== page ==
Why Birmingham's water comes from Wales
Every day 320 million litres of water travels 73 miles (117 km) from Wales to Birmingham to fill kettles, baths and boilers. But why does it come so far?
It dates back to the Victorian era when Birmingham was a rapidly growing city plagued by illnesses like cholera and typhoid which were caused by contaminated water.
A search for clean water sparked an "amazing feat of ingenuity" to bring it from the Welsh hills to the city.
And a century on repair work is preserving the supply for the next 100 years.
During the industrial revolution Birmingham's population soared and the city's wells and rivers, the Rea and Tame, become contaminated by sewage.
In 1873 Joseph Chamberlain became mayor which went on to cause a hostile takeover of the city's waterworks, creating the Birmingham Corporation Water Department.
His surveyors went out in search of clean water and decided the best place to get it from was Elan Valley in Wales.
It had an average annual rainfall of 1830mm and its landscape was higher than Birmingham's, which would enable the 55 million litres of water to be transported to the city entirely by gravity.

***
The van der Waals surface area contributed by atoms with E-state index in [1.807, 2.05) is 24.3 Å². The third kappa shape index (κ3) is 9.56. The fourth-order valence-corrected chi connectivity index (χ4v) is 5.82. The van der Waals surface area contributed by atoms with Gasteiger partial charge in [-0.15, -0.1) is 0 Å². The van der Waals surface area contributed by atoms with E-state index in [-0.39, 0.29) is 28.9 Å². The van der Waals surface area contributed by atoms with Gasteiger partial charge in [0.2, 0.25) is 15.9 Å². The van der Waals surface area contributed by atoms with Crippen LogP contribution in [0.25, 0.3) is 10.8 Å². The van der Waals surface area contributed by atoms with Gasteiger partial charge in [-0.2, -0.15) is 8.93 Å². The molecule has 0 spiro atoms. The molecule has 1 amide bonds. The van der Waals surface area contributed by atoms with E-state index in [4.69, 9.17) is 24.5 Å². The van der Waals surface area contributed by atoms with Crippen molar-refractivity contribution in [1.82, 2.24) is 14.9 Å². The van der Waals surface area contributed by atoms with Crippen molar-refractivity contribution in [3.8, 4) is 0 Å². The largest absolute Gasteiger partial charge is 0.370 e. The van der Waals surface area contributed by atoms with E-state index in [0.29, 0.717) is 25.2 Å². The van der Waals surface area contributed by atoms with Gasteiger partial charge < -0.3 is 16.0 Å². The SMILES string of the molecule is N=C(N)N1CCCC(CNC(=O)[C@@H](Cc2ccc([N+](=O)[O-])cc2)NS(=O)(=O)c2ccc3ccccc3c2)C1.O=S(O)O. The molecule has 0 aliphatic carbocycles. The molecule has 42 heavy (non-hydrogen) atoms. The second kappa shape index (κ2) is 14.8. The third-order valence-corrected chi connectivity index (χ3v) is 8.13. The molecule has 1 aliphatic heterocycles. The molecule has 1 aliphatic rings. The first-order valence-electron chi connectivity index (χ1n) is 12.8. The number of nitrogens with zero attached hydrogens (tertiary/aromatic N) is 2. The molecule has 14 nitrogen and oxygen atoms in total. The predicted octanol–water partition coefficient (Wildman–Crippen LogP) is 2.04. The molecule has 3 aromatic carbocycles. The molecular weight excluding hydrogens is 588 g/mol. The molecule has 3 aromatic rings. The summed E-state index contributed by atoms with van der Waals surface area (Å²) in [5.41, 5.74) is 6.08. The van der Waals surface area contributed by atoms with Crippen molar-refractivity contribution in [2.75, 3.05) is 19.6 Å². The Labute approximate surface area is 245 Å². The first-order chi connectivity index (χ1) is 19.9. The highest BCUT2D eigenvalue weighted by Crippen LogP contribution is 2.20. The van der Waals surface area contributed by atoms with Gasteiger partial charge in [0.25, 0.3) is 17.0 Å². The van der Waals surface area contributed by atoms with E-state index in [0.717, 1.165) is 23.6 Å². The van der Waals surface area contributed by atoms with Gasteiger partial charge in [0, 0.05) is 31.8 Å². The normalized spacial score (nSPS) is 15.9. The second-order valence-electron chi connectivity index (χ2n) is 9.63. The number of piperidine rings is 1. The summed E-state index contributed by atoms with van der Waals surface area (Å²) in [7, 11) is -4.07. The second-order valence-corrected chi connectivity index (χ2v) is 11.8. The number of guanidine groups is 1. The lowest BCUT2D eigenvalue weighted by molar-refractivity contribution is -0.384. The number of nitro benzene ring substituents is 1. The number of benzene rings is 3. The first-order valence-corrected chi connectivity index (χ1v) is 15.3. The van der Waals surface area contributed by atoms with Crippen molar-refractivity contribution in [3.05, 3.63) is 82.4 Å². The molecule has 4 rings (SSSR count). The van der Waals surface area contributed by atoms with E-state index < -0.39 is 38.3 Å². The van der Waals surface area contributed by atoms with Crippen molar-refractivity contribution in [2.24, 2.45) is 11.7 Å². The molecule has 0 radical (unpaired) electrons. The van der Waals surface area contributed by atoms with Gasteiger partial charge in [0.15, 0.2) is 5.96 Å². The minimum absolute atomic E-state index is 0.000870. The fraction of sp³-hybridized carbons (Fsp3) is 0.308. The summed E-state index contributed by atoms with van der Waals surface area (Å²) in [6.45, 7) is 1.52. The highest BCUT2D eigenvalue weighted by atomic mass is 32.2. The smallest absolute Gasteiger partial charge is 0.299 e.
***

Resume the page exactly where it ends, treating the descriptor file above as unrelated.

Sarah-Jayne O'Kane, from Severn Trent Water, said the ambitious plan was to create a series of lakes by damming Elan and Claerwen rivers and transporting water via an aqueduct.
The Birmingham Corporation Water Department achieved an Act of Parliament in 1892 enabling the compulsory purchase of the Elan Valley.
"The people of the village had no say," said Glyn Webster at Elan Valley Visitors Centre.
"About 100 people had to move out and around 20 buildings were destroyed.
"Most of the villagers were tenant farmers and only the land owners were given a small amount of compensation."
The aqueduct was made of channels and pipelines either tunnelled through the hillside or dug in shallow excavations called "cut & cover", Mrs O'Kane said.
Work began in 1893 and after nearly 12 years, a new village, railway line and the involvement of 5,000 construction workers at its peak, the new water supply was opened by King Edward VII and Queen Alexandra 21 July 1904.
"The aqueduct is now 112 years old and needs repairs," Mrs O'Kane said.
This will be used in emergencies and when the Elan Valley Aqueduct is drained for repairs.
Mrs O'Kane said: "100 years ago the aqueduct was a huge undertaking and it was incredibly innovative.
"It took nearly 12 years and £8m to complete back in 1904 - to do the same job today would cost £3bn."
She added: "It's almost unthinkable today. That's why we need to work hard to protect this legacy the Victorians left for us and to keep it running for at least the next 100 years."
Paul James got in touch through Your Questions.
He asked: "Could you tell me about Birmingham's water supply - why does it come from Wales, what is the story of the pipe line construction and how much did it cost?"